Under Water

PERSONAL FINANCE

At a tme of wholesale bailouts, resistance stiffens to reforms that might help avoid foreclosures

April 05, 2009|By EILEEN AMBROSE

We always hear how bad foreclosures are for everybody.

The homeowner is put out on the street. The bank goes through an expensive process of unloading a house it didn't want. And neighbors see the value of their homes drop.

Yet bankruptcy reform legislation that could help avoid foreclosures is meeting stiff resistance. That legislation would allow bankruptcy judges to reduce the principal and interest on mortgages, something called "cramdown," on a primary residence.

Lenders are up in arms, contending that such a move would raise interest rates for every homebuyer. Opponents add that it would refreeze credit markets.

"May as well draw up plans for TARP 3," says Todd Zywicki, a law professor at George Mason University.

But what Congress is proposing is a lot less radical than opponents suggest.

Bankruptcy judges already have the power to modify mortgages on farmhouses and vacation homes.

And they regularly modify loan terms for businesses filing under Chapter 11, says Illinois bankruptcy lawyer David Leibowitz. Congress, he says, would be giving homeowners the same rights as Donald Trump, whose casino enterprise recently filed for bankruptcy protection for the third time.

Basically, the legislation passed early last month by the House would require that you first try to modify your mortgage with the lender. If that didn't work, you could file for bankruptcy protection under Chapter 13, in which the judge would be able to adjust the principal based on the home's current market value and change the interest rate to the average rate for prime borrowers.

For example, if your mortgage loan is $300,000, but your home's value has fallen to $220,000, the loan could be reduced to that amount. The $80,000 would be lumped with other unsecured debt, such as credit cards, and be repaid, as much as possible, with disposable income over five years.

If you sell the house within that five years, the lender could recoup part of the profit if your house has appreciated. So if you sell the house in the first year for $250,000, the lender would get the return of the principal plus 90 percent of the $30,000 profit. The lender's slice of any profit drops each year you own the home until disappearing.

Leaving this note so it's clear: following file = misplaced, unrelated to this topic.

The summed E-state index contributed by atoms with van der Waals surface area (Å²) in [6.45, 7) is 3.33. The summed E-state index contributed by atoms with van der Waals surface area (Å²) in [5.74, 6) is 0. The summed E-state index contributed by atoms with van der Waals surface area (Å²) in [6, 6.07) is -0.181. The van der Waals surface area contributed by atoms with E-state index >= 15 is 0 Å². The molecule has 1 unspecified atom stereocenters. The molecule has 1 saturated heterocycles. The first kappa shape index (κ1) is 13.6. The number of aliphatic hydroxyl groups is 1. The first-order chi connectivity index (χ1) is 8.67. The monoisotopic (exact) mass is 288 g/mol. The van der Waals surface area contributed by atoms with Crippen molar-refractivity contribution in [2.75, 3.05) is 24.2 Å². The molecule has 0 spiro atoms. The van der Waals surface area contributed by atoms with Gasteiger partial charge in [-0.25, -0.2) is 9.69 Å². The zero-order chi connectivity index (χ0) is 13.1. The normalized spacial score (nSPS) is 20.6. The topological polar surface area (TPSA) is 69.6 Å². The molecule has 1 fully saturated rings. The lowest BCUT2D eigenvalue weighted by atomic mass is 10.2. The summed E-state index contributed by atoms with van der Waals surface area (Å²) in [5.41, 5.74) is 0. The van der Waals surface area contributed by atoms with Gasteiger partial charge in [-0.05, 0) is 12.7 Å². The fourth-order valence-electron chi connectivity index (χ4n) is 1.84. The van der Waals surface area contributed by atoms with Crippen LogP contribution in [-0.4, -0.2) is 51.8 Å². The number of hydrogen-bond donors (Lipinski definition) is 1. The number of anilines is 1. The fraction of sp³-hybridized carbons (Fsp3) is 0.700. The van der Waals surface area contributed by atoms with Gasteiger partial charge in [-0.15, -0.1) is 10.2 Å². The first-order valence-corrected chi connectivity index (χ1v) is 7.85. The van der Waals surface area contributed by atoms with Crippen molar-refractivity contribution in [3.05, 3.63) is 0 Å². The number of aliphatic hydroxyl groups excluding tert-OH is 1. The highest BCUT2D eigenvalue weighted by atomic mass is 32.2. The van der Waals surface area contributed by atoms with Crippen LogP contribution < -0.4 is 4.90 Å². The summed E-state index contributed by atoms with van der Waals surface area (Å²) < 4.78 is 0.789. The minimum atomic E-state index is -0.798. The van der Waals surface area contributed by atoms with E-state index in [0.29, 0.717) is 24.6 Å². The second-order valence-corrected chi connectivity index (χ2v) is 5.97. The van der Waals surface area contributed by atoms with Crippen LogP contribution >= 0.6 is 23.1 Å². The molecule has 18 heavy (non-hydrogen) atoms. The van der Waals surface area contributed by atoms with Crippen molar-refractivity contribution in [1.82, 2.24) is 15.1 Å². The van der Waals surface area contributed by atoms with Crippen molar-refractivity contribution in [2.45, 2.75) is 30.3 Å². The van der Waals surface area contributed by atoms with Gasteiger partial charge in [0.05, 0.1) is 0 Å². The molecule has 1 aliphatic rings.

The bankruptcy relief would apply only to existing mortgages at the time the law is enacted, helping those caught up in the current crisis, not future borrowers.

Reform seems a better alternative than cash-strapped people walking away from homes that are worth less than the mortgage.

Bankruptcy reform had momentum earlier this year, but it seems to have stalled in the Senate. But proponents and opponents say don't let the lull fool you. They expect the Senate to come to some sort of agreement after Congress returns from its Easter recess.

Likely, it will be more restrictive than the early House version.

Some congressional conservatives, for instance, want to limit relief to subprime borrowers. (That's a bad idea. It would deny relief to prime borrowers who might have temporarily lost a job and gotten behind on mortgage payments. Just the people Congress should want to help.)

Fierce lobbying by lenders could further narrow the scope of any legislation.

Lenders fear leniency in the bankruptcy law would lead to a rush of filings. And lenders don't trust Congress not to make this relief permanent.

"These things always have a way to start as temporary and then to be made permanent," says Francis Creighton, chief lobbyist for the Mortgage Bankers Association. "Because of that future risk, lenders will have to account for that in how they price their loans."

The group's Web site says consumers could see mortgage rates go up by 1.5 percentage points if such legislation passes. The site also calculates how much that would mean in different markets. Baltimore homebuyers would pay an extra $1,533 a year on the typical $128,218 mortgage here, the site contends. (Mortgage rates have been falling, dipping last week to the lowest level in the 38 years that Freddie Mac has tracked them.)

"No basis in fact. Humbug," says Robert Lawless, a University of Illinois law professor. "This is the bankers' scare tactic to any change to consumer lending: 'Interest rates will skyrocket.' "

Even George Mason's Zywicki, no fan of the legislation, says the bankers overstate the impact on rates.

Undoubtedly, homeowners are hurting, and an economic recovery isn't around the corner.

We always hear how we are in extraordinary times, which is why taxpayers must bail out some of the very financial institutions that helped bring the economy to its knees. But given these extraordinary times, we should be able to extend some temporary bankruptcy relief to some of these same taxpayers.

bankruptcy: a primer

Some familiar names of late have filed for bankruptcy protection: Circuit City, Magna Entertainment, Ritz Camera Centers, Baltimore Opera Company and The Greenbrier resort. And there is talk among government and auto officials that General Motors could be next.

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